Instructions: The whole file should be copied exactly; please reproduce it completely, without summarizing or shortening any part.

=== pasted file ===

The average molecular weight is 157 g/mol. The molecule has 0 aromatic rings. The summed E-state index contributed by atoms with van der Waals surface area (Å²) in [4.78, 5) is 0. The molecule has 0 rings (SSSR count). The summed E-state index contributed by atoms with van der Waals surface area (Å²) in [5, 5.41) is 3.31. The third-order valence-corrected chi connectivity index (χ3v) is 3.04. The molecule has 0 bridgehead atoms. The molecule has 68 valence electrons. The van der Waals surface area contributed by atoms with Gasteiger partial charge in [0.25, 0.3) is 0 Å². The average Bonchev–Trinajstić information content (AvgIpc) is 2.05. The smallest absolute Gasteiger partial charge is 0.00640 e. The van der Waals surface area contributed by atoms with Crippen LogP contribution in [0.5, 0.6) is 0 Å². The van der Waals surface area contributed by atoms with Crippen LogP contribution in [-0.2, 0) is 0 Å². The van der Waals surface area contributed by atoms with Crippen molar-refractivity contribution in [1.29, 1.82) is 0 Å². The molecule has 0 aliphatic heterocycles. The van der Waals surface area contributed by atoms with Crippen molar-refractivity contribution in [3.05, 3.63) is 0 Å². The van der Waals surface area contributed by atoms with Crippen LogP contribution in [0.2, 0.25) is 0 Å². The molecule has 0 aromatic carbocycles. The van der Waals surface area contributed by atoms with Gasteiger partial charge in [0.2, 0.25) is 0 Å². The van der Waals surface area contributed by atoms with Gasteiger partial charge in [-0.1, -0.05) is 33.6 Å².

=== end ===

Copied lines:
The average molecular weight is 157 g/mol. The molecule has 0 aromatic rings. The summed E-state index contributed by atoms with van der Waals surface area (Å²) in [4.78, 5) is 0. The molecule has 0 rings (SSSR count). The summed E-state index contributed by atoms with van der Waals surface area (Å²) in [5, 5.41) is 3.31. The third-order valence-corrected chi connectivity index (χ3v) is 3.04. The molecule has 0 bridgehead atoms. The molecule has 68 valence electrons. The van der Waals surface area contributed by atoms with Gasteiger partial charge in [0.25, 0.3) is 0 Å². The average Bonchev–Trinajstić information content (AvgIpc) is 2.05. The smallest absolute Gasteiger partial charge is 0.00640 e. The van der Waals surface area contributed by atoms with Crippen LogP contribution in [0.5, 0.6) is 0 Å². The van der Waals surface area contributed by atoms with Crippen LogP contribution in [-0.2, 0) is 0 Å². The van der Waals surface area contributed by atoms with Crippen molar-refractivity contribution in [1.29, 1.82) is 0 Å². The molecule has 0 aliphatic heterocycles. The van der Waals surface area contributed by atoms with Crippen molar-refractivity contribution in [3.05, 3.63) is 0 Å². The van der Waals surface area contributed by atoms with Crippen LogP contribution in [0.2, 0.25) is 0 Å². The molecule has 0 aromatic carbocycles. The van der Waals surface area contributed by atoms with Gasteiger partial charge in [0.2, 0.25) is 0 Å². The van der Waals surface area contributed by atoms with Gasteiger partial charge in [-0.1, -0.05) is 33.6 Å².